Three Reasons Why Your Health Matters
You might not realize it, but as a professional driver, you face health challenges many other people don’t. Spending hours behind the wheel each day can make it hard to stay fit. Driving in traffic can be stressful and exhausting. Healthy meal options can be hard to find. Irregular schedules, customer demands and poor sleeping conditions can make it hard to get enough quality sleep. Over time, these factors can affect your well-being, your career and your safety. Those are three good reasons why you should care about your health and make it a priority.
Good health can make your life better:
- Being healthy allows you to enjoy life more, without physical limitation that can keep you from pursuing a hobby or joining in activities with family and friends.
- Regular exercise and eating healthy can boost your energy and improve your mood. It can also improve your physique, which might make you feel better about your appearance and improve your self-esteem.
- You might live longer. Research shows that a healthy lifestyle can add years to your life. The opposite is also true. Unhealthy habits, such as smoking, not exercising and eating unhealthy foods, can shorten your life.
- It can help you save money. Avoiding chronic health conditions can help you save money on prescription drugs, doctor visits and medical procedures.
Driving a commercial vehicle safely requires skill, good judgment and constant alertness. That’s why professional drivers must undergo regular medical examinations to determine if they are healthy enough to drive safely. Common health conditions that can lead to disqualification include heart disease, high blood pressure, diabetes and sleep apnea. These conditions can be improved, or avoided altogether, by living a healthy lifestyle. The bottom line: staying healthy is important to keep your medical certification — and your driving career — on track.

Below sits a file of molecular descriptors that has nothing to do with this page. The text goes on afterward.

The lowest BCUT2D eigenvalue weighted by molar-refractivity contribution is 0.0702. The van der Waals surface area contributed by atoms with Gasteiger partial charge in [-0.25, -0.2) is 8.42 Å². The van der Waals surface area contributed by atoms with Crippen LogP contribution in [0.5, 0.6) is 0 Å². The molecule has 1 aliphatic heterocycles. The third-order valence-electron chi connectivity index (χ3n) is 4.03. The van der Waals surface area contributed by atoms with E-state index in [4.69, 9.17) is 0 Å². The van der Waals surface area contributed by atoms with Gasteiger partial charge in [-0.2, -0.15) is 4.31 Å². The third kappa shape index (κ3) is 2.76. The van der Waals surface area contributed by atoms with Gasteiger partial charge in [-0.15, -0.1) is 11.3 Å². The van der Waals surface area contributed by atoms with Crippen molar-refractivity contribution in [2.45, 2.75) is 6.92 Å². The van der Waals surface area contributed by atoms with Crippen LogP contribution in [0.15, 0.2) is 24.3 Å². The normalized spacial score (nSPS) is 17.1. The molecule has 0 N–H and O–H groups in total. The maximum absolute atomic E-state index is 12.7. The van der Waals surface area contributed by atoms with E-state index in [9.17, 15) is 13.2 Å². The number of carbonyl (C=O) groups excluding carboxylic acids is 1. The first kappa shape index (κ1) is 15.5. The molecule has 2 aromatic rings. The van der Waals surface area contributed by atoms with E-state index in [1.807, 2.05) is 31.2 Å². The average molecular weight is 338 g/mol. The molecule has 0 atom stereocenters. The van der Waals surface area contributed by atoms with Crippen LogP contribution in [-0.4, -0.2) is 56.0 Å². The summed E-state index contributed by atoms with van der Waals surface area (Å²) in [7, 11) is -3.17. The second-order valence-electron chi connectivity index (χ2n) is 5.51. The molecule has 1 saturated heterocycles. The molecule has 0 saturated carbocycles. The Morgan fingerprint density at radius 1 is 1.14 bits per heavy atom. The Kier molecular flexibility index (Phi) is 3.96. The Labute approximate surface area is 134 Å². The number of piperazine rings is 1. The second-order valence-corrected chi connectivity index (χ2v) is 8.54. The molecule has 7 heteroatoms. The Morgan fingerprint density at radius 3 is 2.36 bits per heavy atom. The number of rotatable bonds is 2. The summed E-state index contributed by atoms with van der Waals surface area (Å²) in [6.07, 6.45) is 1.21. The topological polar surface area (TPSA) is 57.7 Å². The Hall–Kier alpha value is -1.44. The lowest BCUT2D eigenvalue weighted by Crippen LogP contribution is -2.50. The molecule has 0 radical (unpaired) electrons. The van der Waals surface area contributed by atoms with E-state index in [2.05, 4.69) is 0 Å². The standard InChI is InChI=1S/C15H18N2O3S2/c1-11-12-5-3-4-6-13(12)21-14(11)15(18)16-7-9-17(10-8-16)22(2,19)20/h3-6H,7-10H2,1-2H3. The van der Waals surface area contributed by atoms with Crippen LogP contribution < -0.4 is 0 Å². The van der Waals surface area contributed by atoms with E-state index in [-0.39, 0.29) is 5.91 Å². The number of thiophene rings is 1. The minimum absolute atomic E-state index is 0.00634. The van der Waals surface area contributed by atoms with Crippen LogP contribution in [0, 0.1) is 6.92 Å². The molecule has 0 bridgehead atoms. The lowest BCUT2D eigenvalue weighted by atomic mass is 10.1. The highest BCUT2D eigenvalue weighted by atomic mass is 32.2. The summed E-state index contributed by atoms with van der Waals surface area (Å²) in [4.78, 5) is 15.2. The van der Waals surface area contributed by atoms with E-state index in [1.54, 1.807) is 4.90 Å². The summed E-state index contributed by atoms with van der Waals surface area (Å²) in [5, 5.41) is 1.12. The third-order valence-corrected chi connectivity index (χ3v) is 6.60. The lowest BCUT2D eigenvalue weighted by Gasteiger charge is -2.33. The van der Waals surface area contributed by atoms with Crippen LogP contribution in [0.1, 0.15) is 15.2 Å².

Your health can impact safety. To be safe, it’s important to be focused and alert at all times while driving. Your level of alertness can depend on how well you have slept. But if you are one of the estimated 10 percent of drivers who experience moderate to severe sleep apnea, you may not be getting the sleep you need to feel completely rested and alert.1 Obesity is a dominant risk factor associated with sleep apnea, which means keeping a healthy weight can help reduce your risk of developing sleep apnea.
Tips for Getting on the Road to Better Health2
Staying healthy isn’t always easy, but considering the impact it can have on your life and career, it’s important. Focus on the key steps to living a safe and healthy life:
- Eat healthy. Eat a variety of fruits, vegetables and whole grains every day. Limit foods and drinks high in calories, sugar, salt, fat and alcohol.
- Be active. Be active at least 2 ½ hours a week. Include activities that raise your breathing and heart rate and strengthen your muscles. This can help you maintain a healthy weight, reduce high blood pressure, and reduce the risk of type 2 diabetes, heart attack, stroke and cancer.
- Quit smoking. People who stop smoking greatly reduce their risk for disease and early death.
- Get adequate sleep. Most people require 7-9 hours of sleep each day to feel fully rested and alert.
- See your doctor. Ask how you can lower your risk for health problems. Ask about exams, tests and shots you need and when you need them.
1 A Study of Prevalence of Sleep Apnea Among Commercial Truck Drivers, FMCSA Tech Brief, July 2002.
2 Source: Tips for a Safe and Healthy Life, Centers for Disease Control and Prevention, cdc.gov/family/tips